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Opening Arguments

Her son's keeper?

This is a strange case:

An Indiana woman whose 16-year-old son committed suicide in July is accused of driving him to take his own life because he lived in constant fear her drug addiction would lead her to a fatal overdose, court documents state.

Sabrina A. Howard, 40, of Muncie, was arrested Monday on preliminary charges of causing suicide and neglect in the death of her son, who died of an overdose of prescription medication. She has not yet been formally charged but was being held without bond Tuesday at the Delaware County Jail.

According to a probable cause affidavit, Howard found her son, Charles, unresponsive on a couch in their home on July 10. He died the next day, and his death was ruled a suicide attributed to high levels of prescription medications.

Relatives told police that Howard was a morphine addict and her son "was in great duress" from confronting her over her addiction and his fear that she might overdose, the affidavit says. Charles Howard threatened to kill himself in January, the affidavit states, but Howard told officers she ignored medical advice to sign him into a treatment center because he "didn't want to go."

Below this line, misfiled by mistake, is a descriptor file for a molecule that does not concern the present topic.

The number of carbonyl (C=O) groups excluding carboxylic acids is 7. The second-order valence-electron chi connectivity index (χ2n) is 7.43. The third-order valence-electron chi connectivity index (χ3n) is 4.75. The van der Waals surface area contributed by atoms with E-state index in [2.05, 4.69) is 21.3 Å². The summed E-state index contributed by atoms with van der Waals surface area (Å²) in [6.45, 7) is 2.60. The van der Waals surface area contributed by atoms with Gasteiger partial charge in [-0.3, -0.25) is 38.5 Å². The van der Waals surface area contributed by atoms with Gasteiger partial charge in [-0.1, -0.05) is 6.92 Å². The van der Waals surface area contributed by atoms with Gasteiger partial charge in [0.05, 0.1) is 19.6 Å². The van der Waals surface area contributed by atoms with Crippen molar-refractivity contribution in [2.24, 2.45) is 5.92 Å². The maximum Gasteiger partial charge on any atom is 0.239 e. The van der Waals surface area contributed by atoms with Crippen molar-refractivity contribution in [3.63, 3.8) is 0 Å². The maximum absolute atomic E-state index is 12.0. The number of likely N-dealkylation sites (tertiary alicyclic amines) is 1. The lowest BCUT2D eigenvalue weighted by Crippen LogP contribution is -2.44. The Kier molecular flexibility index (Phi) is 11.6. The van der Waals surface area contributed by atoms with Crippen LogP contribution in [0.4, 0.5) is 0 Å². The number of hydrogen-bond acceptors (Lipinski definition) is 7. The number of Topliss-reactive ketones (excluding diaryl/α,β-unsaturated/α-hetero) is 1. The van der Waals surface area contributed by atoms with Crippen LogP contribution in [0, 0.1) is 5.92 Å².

Doesn't this arrest go just a tad too far in holding one person accountable for another's actions? We can all think of examples in which a plausible case can be made to hold someone at least partially responsible for another's suicide. Assisting in a suicide is one example. Bullying someone into suicide is another. But personal behavior that scares someone else? How far down that road do we want to go?

The case was brought under what the news stories all call a "little used" 1976 law criminalizing "causing suicide, which as written applies to "a person who intentionally causes another human being, by force, duress, or deception, to commit suicide." Did her obbvious callous disregard for her son amount to intent? Seems like a tough case to make. No wonder the law is "little used."